Our first lesson in my writing class is focused on setting. It deals with setting in relation to the general mood of the story, to the plot, and to the theme.
There is also an emphasis on description and how much is too much. They talk about the 2 most common mistakes: over-describing and clumping. Over-describing is basically using too many adjectives, characteristics or metaphors to describe something. It’s like saying when the large, corpulent, double-chinned, behemoth soprano warbles the melodic operatic aria instead of saying when the fat lady sings. Too many of the first type of description can slow down the story.
Clumping is giving the whole description at once – not leaving any information for later. It may not be over-describing but it can stop a story. It’s like taking 3 pages to describe an overstuffed leather sofa by describing where and how it was manufactured, shipped, sold and transported to the site – all in great detail instead of just saying there’s an overstuffed leather sofa in the room.
(Please note that I’m paraphrasing here. This is by no means a complete synopsis of the class. If you want that you need to pay the money and take it yourself.)
We had to read 2 ½ chapters in our book, the online lecture and then complete the assignment which is: write a scene where setting is predominant. There are 14 of us in the class and our work is posted for all of us to see and comment. It’s really interesting to read and now we all await our instructor’s comments on our work. Here is my submission:
“Damn,” she thought, “first one here again. I need to stop being so punctual.”
The wide stone steps, rounded by the thousands of feet scurrying up and down them for the last 150 years, led her into the beautiful old brick building. The fading sunset glowed against the windows casting mischievous shadows inside.
Anne shivered as she unlocked the door. Even after 40 years of attending events here, the darkened interior still gave her the creeps. She was familiar with every inch of the upper two stories and the basement but being alone made her uneasy. As she flipped on the lights, the old place warmed to her presence.
The center was one of the largest buildings in town. Once used exclusively for Masonic groups, due to rising costs it was now rented out to others for meetings and functions. It hadn’t lost its sense of purpose and the rich dark woods and thick brocade curtains created a sense of formality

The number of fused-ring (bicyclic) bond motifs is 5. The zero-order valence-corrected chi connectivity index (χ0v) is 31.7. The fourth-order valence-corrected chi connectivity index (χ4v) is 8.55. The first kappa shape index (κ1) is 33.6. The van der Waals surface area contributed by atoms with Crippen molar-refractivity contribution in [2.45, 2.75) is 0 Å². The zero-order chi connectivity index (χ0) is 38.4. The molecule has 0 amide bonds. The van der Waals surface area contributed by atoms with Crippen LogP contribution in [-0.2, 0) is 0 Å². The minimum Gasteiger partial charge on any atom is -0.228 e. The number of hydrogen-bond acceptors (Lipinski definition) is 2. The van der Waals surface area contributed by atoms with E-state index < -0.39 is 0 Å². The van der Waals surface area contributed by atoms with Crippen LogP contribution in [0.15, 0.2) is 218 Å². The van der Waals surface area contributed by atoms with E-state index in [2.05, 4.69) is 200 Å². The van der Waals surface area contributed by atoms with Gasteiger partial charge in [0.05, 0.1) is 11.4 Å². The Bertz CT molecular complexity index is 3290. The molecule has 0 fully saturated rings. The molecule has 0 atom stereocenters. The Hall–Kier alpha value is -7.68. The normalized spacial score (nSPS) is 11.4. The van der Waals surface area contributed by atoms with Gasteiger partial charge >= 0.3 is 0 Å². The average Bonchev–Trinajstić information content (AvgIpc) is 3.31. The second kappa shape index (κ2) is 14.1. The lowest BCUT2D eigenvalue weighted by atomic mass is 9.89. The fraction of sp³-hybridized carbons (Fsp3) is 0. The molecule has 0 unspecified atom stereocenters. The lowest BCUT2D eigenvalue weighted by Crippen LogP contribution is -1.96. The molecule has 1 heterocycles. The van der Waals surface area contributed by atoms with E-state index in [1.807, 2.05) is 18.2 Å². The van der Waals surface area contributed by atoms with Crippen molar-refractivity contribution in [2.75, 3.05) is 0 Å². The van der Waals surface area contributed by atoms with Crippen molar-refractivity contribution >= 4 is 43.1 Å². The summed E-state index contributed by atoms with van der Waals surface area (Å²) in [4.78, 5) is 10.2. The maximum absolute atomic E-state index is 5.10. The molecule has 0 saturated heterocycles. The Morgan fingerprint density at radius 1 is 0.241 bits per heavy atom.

She turned on the lights in the main floor dining hall and was pleased to see the tables already set with festive decorations for the pre-meeting meal. Red plastic cloths held white dishes and large pink, red and white Styrofoam hearts danced on a sea of curly ribbon in the middle of each table. Crepe paper ribbons and balloons adorned the walls and a sign saying “Happy VD” was taped over the podium. Anne laughed and made a mental note to have the sign changed before some of the older members arrived.
Overhead she heard a floorboard creak. Thinking it odd, she went to the bottom of the stairs and called, “Who’s there? Is someone up there?” There was no response but the big front door opened and Anne was relieved to see Helen and Jean enter.
“Which one of you is responsible for the sign?” she said.
Helen blushed and Jean looked innocently up at the ceiling. “Well whoever did it needs to change it before the rest of the group arrives.”
“You don’t like it?” Helen said.
“I love it, but something tells me a few of our members won’t appreciate your sense of humor.”
The floorboard creaked overhead again and all three women looked at the ceiling.
“Is someone here with you?” said Jean.
“No. I heard that same noise just before you came in, but no one answered when I called. Maybe we should go upstairs and check it out.”
“Not on your life,” said Jean. “The men will be here soon. They can go up there.”
“Don’t be such a sissy,” said Helen. “Let’s go see what’s going on. It’s probably just the old building making noises anyway.”
“Well, you two can go, but I’m staying here,” said Jean.
Anne and Helen started towards the wide old stairs covered with the worn burgundy runners. As they started to ascend, Helen sat down on the third step and said, “Maybe we should wait.”
So, what do you think? Can you visualize this setting? Did I over-describe or clump? Any feedback is welcome.